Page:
“Biodegradable” cup claims don't wash

“Biodegradability” claims binned after our investigation.

Reusable coffee cups on green background

Coffee lovers wanting to swap single-use takeaway cups for a “greener” option may be tempted by claims reusable “bamboo” mugs are better for the planet.

The Manna Hydration Bamboo Fibre Mug, which we bought at Mitre 10, was tagged as “biodegradable & renewable” and made from “natural bamboo material”.

However, bamboo wasn’t the only substance used to make these cups – they also contained plastic. Bragging the cups are “biodegradable” also risks misleading consumers about what they’re buying.

What they're made from

The plant matter used in the cups is powdered bamboo or bamboo fibre. It’s held together with a binding agent such as melamine-formaldehyde resin (MFR) – a thermoplastic (see “Is melanine safe?”).

But from the labels on most cups, you wouldn’t know MFR was in them. We found cups at Farmers, Mitre 10, Stevens, T2 and The Warehouse advertised as either “bamboo” or “made from bamboo fibre”. Briscoes’ website stated its Prestige cup was made from “mainly bamboo powder”. However, neither melamine nor any other binding agent was mentioned.

Biodegradable coffee cup
The Manna Hydration Bamboo Fibre Mug, bought at Mitre 10, was tagged as “biodegradable & renewable” and made from “natural bamboo material”.

Several stores – Briscoes, Farmers, Mitre 10 and The Warehouse – also claimed their bamboo cups were “biodegradable”. But melamine isn’t going to decompose anytime soon – and none of the companies could provide us with evidence to back their claims.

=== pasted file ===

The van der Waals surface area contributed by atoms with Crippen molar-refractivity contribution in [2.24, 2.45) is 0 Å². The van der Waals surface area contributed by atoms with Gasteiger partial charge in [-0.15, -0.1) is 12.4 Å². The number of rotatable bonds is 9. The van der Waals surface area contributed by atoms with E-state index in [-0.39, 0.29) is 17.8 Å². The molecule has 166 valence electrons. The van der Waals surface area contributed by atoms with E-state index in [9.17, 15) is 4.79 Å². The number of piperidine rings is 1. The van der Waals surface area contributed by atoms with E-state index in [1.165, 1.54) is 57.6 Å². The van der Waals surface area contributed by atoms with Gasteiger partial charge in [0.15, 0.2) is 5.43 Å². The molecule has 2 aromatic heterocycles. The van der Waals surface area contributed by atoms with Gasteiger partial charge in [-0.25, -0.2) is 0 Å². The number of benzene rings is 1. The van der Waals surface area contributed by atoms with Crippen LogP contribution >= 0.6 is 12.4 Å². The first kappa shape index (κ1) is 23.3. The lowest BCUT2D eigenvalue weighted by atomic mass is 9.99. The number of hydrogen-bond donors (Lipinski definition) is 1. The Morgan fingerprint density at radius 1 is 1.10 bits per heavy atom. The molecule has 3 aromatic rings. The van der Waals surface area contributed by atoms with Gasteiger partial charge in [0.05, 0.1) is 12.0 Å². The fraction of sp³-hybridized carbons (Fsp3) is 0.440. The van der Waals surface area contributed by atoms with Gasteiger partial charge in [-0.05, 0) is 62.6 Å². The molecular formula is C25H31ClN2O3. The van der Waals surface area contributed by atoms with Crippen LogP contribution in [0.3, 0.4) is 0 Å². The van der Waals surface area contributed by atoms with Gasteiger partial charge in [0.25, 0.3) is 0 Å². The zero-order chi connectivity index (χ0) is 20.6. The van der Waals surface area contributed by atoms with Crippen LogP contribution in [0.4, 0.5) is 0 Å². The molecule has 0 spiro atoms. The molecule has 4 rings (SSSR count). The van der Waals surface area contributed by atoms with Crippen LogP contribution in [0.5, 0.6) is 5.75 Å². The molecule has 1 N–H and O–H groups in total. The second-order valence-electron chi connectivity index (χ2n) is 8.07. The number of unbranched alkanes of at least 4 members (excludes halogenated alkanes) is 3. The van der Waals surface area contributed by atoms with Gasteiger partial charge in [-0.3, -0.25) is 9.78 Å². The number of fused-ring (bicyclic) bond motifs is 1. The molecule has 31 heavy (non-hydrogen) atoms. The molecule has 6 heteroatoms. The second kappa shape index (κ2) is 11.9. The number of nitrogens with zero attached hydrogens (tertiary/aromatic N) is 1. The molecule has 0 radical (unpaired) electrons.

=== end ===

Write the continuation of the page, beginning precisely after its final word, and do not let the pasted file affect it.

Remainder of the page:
After we questioned the stores, Mitre 10 removed its bamboo cups from sale. It said it had asked its supplier for evidence to substantiate the cup claims: “At this stage, we are not satisfied with the documentation we have on hand.”

The Warehouse said it didn’t have “appropriate verification” from its supplier to back up its biodegradability claim, so it would drop the statement.

Briscoes and Farmers have also dropped their claims.

Is melamine safe?

Provided they've been manufactured correctly and aren’t used at high temperatures, melamine products are considered safe to use – but poorly made items can contaminate food and drink with melamine and formaldehyde.

Melamine is suspected of causing bladder and kidney diseases, while formaldehyde can irritate the skin, respiratory system and eyes, as well as cause cancer in the nose and throat area when inhaled.

In July, German consumer watchdog Stiftung Warentest tested 12 bamboo cups. Seven cups leached higher-than-acceptable levels of melamine and formaldehyde, with “cheaper” products proving especially porous. Chemical migration increased when the items were subjected to high temperatures (70ºC) for extended periods, reiterating why melamine products should not be used to microwave food or drink.

Of the retailers we contacted, Stevens and Briscoes were the only stores to provide us with laboratory reports to show their bamboo-based products had been tested and complied with the European Union’s acceptable migration levels for melamine and formaldehyde. Stevens said it intended to relabel its cups to list melamine as an ingredient. Briscoes' website stated its 300ml bamboo travel mug was "microwave safe" but it's now removed the claim.

Member comments

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Patricia L.
21 Dec 2019
What about plastic electric jugs?

I'm interested in your remarks about melamine leaching from reusable coffee cups. have you done tests on electric jugs, and are older jugs more likely to leach undesirable chemicals than new ones?

Consumer staff
23 Dec 2019
Re: What about plastic electric jugs?

Hi Patricia,

We haven’t tested kettles for leaching so we don’t have a definitive answer to your question regarding older jugs. Although the plastic used in kettles is supposed to withstand the stress of repeated and prolonged exposure to high temperatures, it’s conceivable that leaching may occur, especially as the kettle ages. We’d advise discarding an electric jug where the plastic is discoloured, scratched or otherwise showing signs of wear and tear (including giving off a “plastic” smell). If you’re in the market for a new kettle, there are plenty of stainless steel and glass models to choose from.

Kind regards,

Julia - Consumer NZ writer